Dutch authorities said Wednesday that they would compel airline passengers heading to the U.S. to submit to new advanced body scanners, in a sign that worries about the recent attempt to detonate explosives aboard an airliner from Amsterdam are trumping privacy concerns about devices that can see through people's clothes.
The machines, known as full-body scanners, have been used for several years on a voluntary basis in pilot programs in Europe and the U.S. They have sparked controversy because, in addition to highlighting weapons, drugs or cash hidden under a person's clothes, they also can depict medical implants and even provide images of a passenger's naked body.
The recent attempted bombing of a Northwest Airlines flight recently may increase the proliferation of body scan technology across the U.S. and Europe. The scanners can detect hidden weapons, cash, or drugs under a person's clothes. WSJ's Beckey Bright reports.
Many politicians and civil-rights advocates in the U.S. and Europe have said the machines violate air passengers' privacy. Such concerns -- and the cost of the machines, which run around $150,000 apiece -- have slowed their deployment. Security specialists also note the machines can't spot objects hidden inside a person and don't replace human intelligence gathered before a potential terrorist reaches an airport or observations of their behavior at an airport.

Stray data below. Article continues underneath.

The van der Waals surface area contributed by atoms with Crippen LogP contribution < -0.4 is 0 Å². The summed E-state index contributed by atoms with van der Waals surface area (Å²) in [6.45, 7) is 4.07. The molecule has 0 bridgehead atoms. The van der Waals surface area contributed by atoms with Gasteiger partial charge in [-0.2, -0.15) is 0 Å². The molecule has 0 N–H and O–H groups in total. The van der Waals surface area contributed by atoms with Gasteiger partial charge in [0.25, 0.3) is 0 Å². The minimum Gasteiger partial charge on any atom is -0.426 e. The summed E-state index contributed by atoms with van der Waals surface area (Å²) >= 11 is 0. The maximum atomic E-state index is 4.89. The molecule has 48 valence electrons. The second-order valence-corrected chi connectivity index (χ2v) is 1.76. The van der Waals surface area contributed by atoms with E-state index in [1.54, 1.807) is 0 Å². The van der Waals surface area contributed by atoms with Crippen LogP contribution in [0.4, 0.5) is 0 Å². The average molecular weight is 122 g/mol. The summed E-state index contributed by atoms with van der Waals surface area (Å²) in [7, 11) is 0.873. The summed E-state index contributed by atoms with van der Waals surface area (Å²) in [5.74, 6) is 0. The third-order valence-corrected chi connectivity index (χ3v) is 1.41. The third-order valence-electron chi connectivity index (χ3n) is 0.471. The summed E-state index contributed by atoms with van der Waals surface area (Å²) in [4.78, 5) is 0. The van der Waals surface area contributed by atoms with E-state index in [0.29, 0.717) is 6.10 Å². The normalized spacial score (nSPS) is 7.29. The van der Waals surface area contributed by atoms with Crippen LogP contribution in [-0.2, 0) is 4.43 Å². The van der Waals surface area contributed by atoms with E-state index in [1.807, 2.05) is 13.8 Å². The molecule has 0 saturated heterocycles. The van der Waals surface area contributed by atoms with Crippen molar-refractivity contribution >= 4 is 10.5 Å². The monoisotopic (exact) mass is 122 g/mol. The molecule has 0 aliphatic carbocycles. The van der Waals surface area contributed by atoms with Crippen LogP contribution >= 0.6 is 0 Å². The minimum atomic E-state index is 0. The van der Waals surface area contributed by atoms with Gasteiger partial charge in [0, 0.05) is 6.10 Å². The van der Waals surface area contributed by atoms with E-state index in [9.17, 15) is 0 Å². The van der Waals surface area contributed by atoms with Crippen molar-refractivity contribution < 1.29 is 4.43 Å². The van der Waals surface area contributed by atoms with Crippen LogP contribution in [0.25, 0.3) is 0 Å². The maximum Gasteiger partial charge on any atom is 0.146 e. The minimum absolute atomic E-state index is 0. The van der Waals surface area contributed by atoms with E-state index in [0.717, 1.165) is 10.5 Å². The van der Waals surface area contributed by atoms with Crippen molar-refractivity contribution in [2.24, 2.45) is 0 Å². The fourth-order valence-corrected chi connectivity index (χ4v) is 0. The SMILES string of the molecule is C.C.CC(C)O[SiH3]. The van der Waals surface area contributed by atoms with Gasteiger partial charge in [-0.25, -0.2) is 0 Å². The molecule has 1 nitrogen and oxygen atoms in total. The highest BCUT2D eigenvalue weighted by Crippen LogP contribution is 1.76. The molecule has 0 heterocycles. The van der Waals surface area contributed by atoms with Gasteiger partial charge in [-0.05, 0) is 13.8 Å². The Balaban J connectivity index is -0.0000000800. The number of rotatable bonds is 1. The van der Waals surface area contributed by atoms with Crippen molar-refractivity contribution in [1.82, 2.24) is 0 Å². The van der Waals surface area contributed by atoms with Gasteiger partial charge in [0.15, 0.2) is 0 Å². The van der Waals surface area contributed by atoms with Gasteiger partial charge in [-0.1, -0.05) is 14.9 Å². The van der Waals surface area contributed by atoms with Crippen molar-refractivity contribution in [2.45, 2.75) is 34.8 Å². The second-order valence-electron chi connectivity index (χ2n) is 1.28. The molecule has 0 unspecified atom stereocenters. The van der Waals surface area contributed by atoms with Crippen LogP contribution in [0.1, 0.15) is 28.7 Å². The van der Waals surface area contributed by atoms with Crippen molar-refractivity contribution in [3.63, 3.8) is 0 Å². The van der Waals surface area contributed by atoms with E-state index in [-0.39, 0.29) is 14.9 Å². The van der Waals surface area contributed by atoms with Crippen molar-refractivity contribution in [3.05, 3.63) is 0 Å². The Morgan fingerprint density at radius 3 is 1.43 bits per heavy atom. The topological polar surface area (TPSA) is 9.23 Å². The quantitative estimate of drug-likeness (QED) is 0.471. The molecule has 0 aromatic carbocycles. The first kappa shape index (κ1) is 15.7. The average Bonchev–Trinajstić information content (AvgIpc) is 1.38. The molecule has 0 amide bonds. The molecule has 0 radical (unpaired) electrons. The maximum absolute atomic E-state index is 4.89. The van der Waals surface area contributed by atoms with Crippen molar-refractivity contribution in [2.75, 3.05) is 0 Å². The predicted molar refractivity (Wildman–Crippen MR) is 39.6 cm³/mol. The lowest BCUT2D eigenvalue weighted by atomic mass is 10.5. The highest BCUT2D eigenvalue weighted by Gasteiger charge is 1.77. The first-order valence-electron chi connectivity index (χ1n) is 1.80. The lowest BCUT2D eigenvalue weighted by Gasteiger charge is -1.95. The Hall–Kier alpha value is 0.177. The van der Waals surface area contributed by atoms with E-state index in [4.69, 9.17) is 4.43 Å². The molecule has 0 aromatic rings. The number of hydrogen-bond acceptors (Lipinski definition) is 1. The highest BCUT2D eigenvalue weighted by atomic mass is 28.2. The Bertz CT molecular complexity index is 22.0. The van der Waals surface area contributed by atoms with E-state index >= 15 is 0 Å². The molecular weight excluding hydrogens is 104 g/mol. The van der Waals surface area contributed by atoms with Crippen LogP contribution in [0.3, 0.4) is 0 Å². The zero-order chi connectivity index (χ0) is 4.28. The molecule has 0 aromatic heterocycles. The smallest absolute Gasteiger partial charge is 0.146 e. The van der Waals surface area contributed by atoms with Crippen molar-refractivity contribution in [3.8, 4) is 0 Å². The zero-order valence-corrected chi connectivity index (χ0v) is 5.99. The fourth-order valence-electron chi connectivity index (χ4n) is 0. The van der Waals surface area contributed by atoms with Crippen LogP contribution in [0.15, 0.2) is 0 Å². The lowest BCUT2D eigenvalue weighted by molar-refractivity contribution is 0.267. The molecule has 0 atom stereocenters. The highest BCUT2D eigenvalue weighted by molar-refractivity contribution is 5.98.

The European Union last year tried to begin setting rules on use of full-body scanners, but abandoned the effort after objections from some member-states and members of the European Parliament, an EU spokesman said. But governments of the 27 EU member countries are free to set security standards stricter than EU-wide rules, as the Dutch have announced they are doing.
Debate on the issue shifted after Christmas Day, when a 23-year-old Nigerian man, Umar Farouk Abdulmutallab, allegedly attempted to detonate an improvised explosive device hidden inside his underwear on a Northwest Airlines flight from Amsterdam's Schiphol Airport as it approached Detroit. U.S. politicians and some air-security specialists quickly called for wider deployment and mandatory use of the new body scanners. They say the scanners would have caught the would-be bomber.To read full Wall Street Journal story — Go Here Now.
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